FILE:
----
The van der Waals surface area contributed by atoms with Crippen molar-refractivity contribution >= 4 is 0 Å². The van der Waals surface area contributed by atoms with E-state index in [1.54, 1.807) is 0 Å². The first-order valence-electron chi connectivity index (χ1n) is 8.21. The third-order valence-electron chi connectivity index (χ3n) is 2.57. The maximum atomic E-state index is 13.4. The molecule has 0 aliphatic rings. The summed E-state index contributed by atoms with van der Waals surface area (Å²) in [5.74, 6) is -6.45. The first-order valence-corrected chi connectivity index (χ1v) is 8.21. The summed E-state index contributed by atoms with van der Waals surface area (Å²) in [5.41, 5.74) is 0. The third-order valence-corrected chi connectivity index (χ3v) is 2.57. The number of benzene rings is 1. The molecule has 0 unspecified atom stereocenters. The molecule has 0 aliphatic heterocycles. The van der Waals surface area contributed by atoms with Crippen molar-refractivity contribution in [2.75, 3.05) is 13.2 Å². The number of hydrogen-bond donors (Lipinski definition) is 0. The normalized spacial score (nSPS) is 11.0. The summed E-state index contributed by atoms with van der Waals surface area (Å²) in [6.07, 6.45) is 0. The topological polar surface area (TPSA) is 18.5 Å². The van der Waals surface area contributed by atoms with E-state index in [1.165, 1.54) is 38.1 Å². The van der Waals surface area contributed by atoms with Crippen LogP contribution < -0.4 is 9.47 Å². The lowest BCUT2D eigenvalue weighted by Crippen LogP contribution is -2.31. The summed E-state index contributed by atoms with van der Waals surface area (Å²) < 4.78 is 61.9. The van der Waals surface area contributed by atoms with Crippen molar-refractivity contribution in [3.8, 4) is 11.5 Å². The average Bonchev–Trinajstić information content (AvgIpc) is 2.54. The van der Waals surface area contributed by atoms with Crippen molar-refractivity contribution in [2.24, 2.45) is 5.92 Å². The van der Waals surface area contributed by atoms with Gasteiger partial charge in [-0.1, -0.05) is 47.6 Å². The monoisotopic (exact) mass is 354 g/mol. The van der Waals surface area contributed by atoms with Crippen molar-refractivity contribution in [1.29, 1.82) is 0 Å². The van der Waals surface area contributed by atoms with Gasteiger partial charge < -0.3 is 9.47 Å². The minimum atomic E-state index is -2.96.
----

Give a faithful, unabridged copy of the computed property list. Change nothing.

The van der Waals surface area contributed by atoms with Crippen molar-refractivity contribution >= 4 is 0 Å². The van der Waals surface area contributed by atoms with E-state index in [1.54, 1.807) is 0 Å². The first-order valence-electron chi connectivity index (χ1n) is 8.21. The third-order valence-electron chi connectivity index (χ3n) is 2.57. The maximum atomic E-state index is 13.4. The molecule has 0 aliphatic rings. The summed E-state index contributed by atoms with van der Waals surface area (Å²) in [5.74, 6) is -6.45. The first-order valence-corrected chi connectivity index (χ1v) is 8.21. The summed E-state index contributed by atoms with van der Waals surface area (Å²) in [5.41, 5.74) is 0. The third-order valence-corrected chi connectivity index (χ3v) is 2.57. The number of benzene rings is 1. The molecule has 0 unspecified atom stereocenters. The molecule has 0 aliphatic heterocycles. The van der Waals surface area contributed by atoms with Crippen molar-refractivity contribution in [2.75, 3.05) is 13.2 Å². The number of hydrogen-bond donors (Lipinski definition) is 0. The normalized spacial score (nSPS) is 11.0. The summed E-state index contributed by atoms with van der Waals surface area (Å²) in [6.07, 6.45) is 0. The topological polar surface area (TPSA) is 18.5 Å². The van der Waals surface area contributed by atoms with E-state index in [1.165, 1.54) is 38.1 Å². The van der Waals surface area contributed by atoms with Crippen LogP contribution < -0.4 is 9.47 Å². The lowest BCUT2D eigenvalue weighted by Crippen LogP contribution is -2.31. The summed E-state index contributed by atoms with van der Waals surface area (Å²) < 4.78 is 61.9. The van der Waals surface area contributed by atoms with Crippen molar-refractivity contribution in [3.8, 4) is 11.5 Å². The average Bonchev–Trinajstić information content (AvgIpc) is 2.54. The van der Waals surface area contributed by atoms with Crippen molar-refractivity contribution in [2.24, 2.45) is 5.92 Å². The van der Waals surface area contributed by atoms with Gasteiger partial charge in [-0.1, -0.05) is 47.6 Å². The monoisotopic (exact) mass is 354 g/mol. The van der Waals surface area contributed by atoms with Crippen molar-refractivity contribution in [1.29, 1.82) is 0 Å². The van der Waals surface area contributed by atoms with Gasteiger partial charge < -0.3 is 9.47 Å². The minimum atomic E-state index is -2.96.